By Daniel Wesley, founder of Quote.com.
Since the dawn of time, humans have exhibited a penchant for bucking the status quo. For some reason, our brains are wired to both love and loathe complacency. Those in the latter category tend to become disruptors, known in today’s vernacular as inventors, influencers or entrepreneurs.
Thank goodness they exist; otherwise, we might still be pre-wheel and gnawing on raw meat for our protein kicks. However, joining the ranks of disruptors doesn’t mean a life of pure adventure and excitement—it also means stress. According to a Gallup poll, working for yourself increases stress levels by 3 to 4 percentage points compared with working for someone else. In other words, it’s a caveman-eat-caveman world out there, and founders are wearing neon “club me” signs.
What’s the best way to deal with the reality that doubt and fear constitute the fabric of entrepreneurship? Learn from others on the journey so you can confidently charge through the tough times and make your way to the brighter side.
When You Shouldn’t Start a Business—And Why That’s the Best Time to Do It
It seemed like the worst of times but was, in retrospect, the best of times: I had quit my safe, comfy, and benefits-laden medical job to launch an entrepreneurial venture. Fortunately, my wife was graduating from law school. We felt confident that the timing was perfect for us to take a belated honeymoon and return ready to tackle anything.
We hadn’t even finished the trip before our plans changed. While on vacation, we found out my wife was pregnant with our first child. We were overcome with fear: How could we pay for a growing family now that I was self-employed?
Luckily, our panic was short-lived. We decided to take COBRA coverage through my previous employer. I would drive harder to get my new business on pace. We would pivot as needed to give our family the best possible start. A wave of peace descended amid the chaos, and the clouds moved aside.
That was 10 years ago, and neither my wife nor I would change anything about that period. While some might say I chose a terrible time to become an entrepreneur, we saw a positive outcome because we replaced our apprehension with action.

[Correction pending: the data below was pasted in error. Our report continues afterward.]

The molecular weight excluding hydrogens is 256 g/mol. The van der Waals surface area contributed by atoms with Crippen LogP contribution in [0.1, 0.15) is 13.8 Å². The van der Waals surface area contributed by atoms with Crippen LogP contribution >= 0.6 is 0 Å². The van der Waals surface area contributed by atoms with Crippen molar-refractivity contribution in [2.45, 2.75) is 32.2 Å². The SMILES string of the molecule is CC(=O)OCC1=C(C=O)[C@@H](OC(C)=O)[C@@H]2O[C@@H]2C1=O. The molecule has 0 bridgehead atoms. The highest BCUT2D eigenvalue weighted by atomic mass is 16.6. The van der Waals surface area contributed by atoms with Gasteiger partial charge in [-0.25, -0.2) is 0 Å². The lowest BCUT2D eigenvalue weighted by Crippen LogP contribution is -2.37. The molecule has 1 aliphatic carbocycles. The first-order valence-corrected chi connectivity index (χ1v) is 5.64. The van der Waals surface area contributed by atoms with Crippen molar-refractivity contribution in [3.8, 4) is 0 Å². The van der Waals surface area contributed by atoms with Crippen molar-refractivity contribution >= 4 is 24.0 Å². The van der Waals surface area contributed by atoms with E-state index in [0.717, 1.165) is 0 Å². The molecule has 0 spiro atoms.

Assuredly, it can be difficult to get past some of the bigger uncertainties in business. Ironically, though, many fears are self-created. Take unrealistic goal-setting, for instance: Some entrepreneurs focus on buying big houses, fast cars, and vacation homes as soon as possible. But it’s difficult to sustain that type of lifestyle or avoid business ruin when operating from those poor motivations. Being a realist might be tougher, but realists tend to succeed.
Lack of patience—the desire for everything to happen immediately—is another problem startup founders face. Instead of practicing patience and the art of personal sacrifice, some founders become frustrated and throw in the towel too early. What they need is a dose of self-discipline to balance company growth and fluctuating income.
Words to Soothe, Remind and Motivate
Embarking on your first entrepreneurial quest? These three quotes will serve as pick-me-ups when the days seem darkest.
1. “Business leaders cannot be bystanders.” — Howard Schultz
If you’re standing around watching everyone else toiling, get out your shovel and jump in the trenches. You’re the boss, the leader, and the head coach. You’re also the reflection of your business. Everything about your demeanor, from the way you talk to the hours you work, tell those around you whether you’re giving anything less than 110 percent. Work the same hours you expect from your employees, and keep your attitude positive and motivational. Put your best foot forward, and your team will follow.
2. “It’s so important for business leaders to discover what their purpose is. In the days when the business seems overwhelming, or you aren’t certain you can continue, it is your purpose that will compel you to push through.” — Anne F. Beiler
Some days, you’ll face so much stress, you’ll want to run screaming into the street. That’s when you must pull from your heart and push ahead. Use your passion and drive to propel you through difficult times. If you believe you’re doing what you’re meant to do, you’ll work through the struggles and hardships. But it’s important to be honest with yourself, too: You need to differentiate between loving what you do and being too stubborn to pivot.
3. “Never be denied.” — Daniel Wesley
My personal motto has seen me through some of the toughest times I’ve faced as an entrepreneur. Use it to remind yourself that there’s nothing that cannot be done, undone or redone. You fail only when you stop trying, so never give up. Consider taking different paths, recharging for a moment, updating your business plans and keeping an eye out for the answers—they’re out there just waiting for you to find them.
The urge toward entrepreneurship is undoubtedly a primal instinct. Understandably, it comes with primal emotions. Treat them all as part of your personal and professional evolution.
Daniel Wesley is a Florida-based entrepreneur with a degree in nuclear medicine. His work has been featured in Forbes, Mashable, The Huffington Post, Fox Small Business, Entrepreneur, and TIME Magazine. He is currently the chief evangelist at Quote.com, inspiring his team one word at a time. You can find him on LinkedIn.